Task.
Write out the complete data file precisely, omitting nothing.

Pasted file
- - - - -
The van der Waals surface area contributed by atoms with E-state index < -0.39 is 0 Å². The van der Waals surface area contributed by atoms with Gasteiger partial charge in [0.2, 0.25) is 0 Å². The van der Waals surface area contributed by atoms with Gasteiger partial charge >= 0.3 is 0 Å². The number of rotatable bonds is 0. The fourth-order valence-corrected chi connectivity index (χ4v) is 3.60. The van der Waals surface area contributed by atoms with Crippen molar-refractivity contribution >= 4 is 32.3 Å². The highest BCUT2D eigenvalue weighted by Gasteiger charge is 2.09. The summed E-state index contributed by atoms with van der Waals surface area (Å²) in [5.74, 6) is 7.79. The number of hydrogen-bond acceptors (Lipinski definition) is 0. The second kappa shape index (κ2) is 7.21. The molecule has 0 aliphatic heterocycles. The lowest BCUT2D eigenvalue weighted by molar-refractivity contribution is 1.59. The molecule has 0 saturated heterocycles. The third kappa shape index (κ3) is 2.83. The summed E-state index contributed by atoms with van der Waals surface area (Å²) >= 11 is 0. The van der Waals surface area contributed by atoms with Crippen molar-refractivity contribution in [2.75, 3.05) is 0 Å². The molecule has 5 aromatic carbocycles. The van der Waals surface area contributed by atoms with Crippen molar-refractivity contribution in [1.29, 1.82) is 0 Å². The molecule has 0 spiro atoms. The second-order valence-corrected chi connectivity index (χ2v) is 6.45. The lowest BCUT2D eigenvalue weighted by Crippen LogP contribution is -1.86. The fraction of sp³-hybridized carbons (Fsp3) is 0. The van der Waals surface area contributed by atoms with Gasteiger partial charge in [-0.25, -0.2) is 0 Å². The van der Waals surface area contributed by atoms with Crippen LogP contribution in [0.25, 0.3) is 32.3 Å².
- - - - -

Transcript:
The van der Waals surface area contributed by atoms with E-state index < -0.39 is 0 Å². The van der Waals surface area contributed by atoms with Gasteiger partial charge in [0.2, 0.25) is 0 Å². The van der Waals surface area contributed by atoms with Gasteiger partial charge >= 0.3 is 0 Å². The number of rotatable bonds is 0. The fourth-order valence-corrected chi connectivity index (χ4v) is 3.60. The van der Waals surface area contributed by atoms with Crippen molar-refractivity contribution >= 4 is 32.3 Å². The highest BCUT2D eigenvalue weighted by Gasteiger charge is 2.09. The summed E-state index contributed by atoms with van der Waals surface area (Å²) in [5.74, 6) is 7.79. The number of hydrogen-bond acceptors (Lipinski definition) is 0. The second kappa shape index (κ2) is 7.21. The molecule has 0 aliphatic heterocycles. The lowest BCUT2D eigenvalue weighted by molar-refractivity contribution is 1.59. The molecule has 0 saturated heterocycles. The third kappa shape index (κ3) is 2.83. The summed E-state index contributed by atoms with van der Waals surface area (Å²) >= 11 is 0. The van der Waals surface area contributed by atoms with Crippen molar-refractivity contribution in [2.75, 3.05) is 0 Å². The molecule has 5 aromatic carbocycles. The van der Waals surface area contributed by atoms with Crippen molar-refractivity contribution in [1.29, 1.82) is 0 Å². The molecule has 0 spiro atoms. The second-order valence-corrected chi connectivity index (χ2v) is 6.45. The lowest BCUT2D eigenvalue weighted by Crippen LogP contribution is -1.86. The fraction of sp³-hybridized carbons (Fsp3) is 0. The van der Waals surface area contributed by atoms with Gasteiger partial charge in [-0.25, -0.2) is 0 Å². The van der Waals surface area contributed by atoms with Crippen LogP contribution in [0.25, 0.3) is 32.3 Å².